Sunday, June 17, 2012

Fred Williams infinite horizons

Australia is a special place with distinctive landscapes. Some artists have been able to capture the essence of those landscapes especially the impressionist painters Frederick McCubbin, Arthur Streeton and Tom Roberts who captured the imagination of the Australian population at the end of the nineteenth and early twentieth centuries with their paintings of the Australian bush. Later in the twentieth century the artwork of Fred Williams provided Australians with an alternative view of the landscape of their country.

The National Galley of Victoria (NGV) in Federation Square currently has a retrospective exhibition of the work of Fred Williams providing examples of the range of artworks he produced along with brief commentary on influences in his artwork. Fred Williams was born in January 1927 and died in April 1982. It is particularly the works painted in the 1960s and 1970s that have captured the imagination of those viewing his works and caused many of us to rethink the way we view the Australian landscape. It is his use of colour and the often minimalistic approach to the painting with the emphasis on space and emptiness that encourages the viewer to see what he sees. Standing in front of a painting that at first glance contains a number of strokes and splodges on an overall background of colour you gradually see the perspective and depth created as the landscape emerges in the painting. Many of his artworks were part of a series - paintings of the You Yangs, the Dandenongs, Lysterfield, bushfires, waterfalls and later Weipa and the Pilbra. He also painted coastal landscapes.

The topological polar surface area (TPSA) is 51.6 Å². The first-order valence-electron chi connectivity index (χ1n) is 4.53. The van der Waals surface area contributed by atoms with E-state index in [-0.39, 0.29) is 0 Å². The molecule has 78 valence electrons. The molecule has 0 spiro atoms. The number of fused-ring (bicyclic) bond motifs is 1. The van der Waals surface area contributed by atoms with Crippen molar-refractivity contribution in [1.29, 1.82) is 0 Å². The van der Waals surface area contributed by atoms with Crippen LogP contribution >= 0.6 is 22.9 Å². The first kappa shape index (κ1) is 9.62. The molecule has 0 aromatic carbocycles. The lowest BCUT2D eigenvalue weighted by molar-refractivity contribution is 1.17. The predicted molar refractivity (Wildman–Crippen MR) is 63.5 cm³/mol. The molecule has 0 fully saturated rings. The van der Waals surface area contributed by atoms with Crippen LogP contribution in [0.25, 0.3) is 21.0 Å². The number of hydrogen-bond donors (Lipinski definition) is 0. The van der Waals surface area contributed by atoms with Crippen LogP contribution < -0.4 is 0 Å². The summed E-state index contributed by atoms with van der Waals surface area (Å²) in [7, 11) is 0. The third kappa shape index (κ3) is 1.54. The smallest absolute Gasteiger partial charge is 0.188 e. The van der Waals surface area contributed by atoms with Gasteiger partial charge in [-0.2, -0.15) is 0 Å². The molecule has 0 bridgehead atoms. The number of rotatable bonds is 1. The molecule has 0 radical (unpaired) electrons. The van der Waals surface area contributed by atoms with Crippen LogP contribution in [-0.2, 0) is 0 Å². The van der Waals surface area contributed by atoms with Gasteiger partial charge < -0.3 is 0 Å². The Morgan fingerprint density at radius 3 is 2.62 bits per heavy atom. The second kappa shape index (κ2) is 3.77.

The NGV has published Fred Williams Infinite Horizons written by Deborah Hart to coincide with the exhibition. It is a detailed study of the life and work of Fred Williams illustrated with copies of his paintings appearing in the exhibition.

The NGV has also republished Fred Williams The Pilbra Series about the this special collection now held by the gallery. The first edition was produced when the NGV first displayed the collection in 2002.

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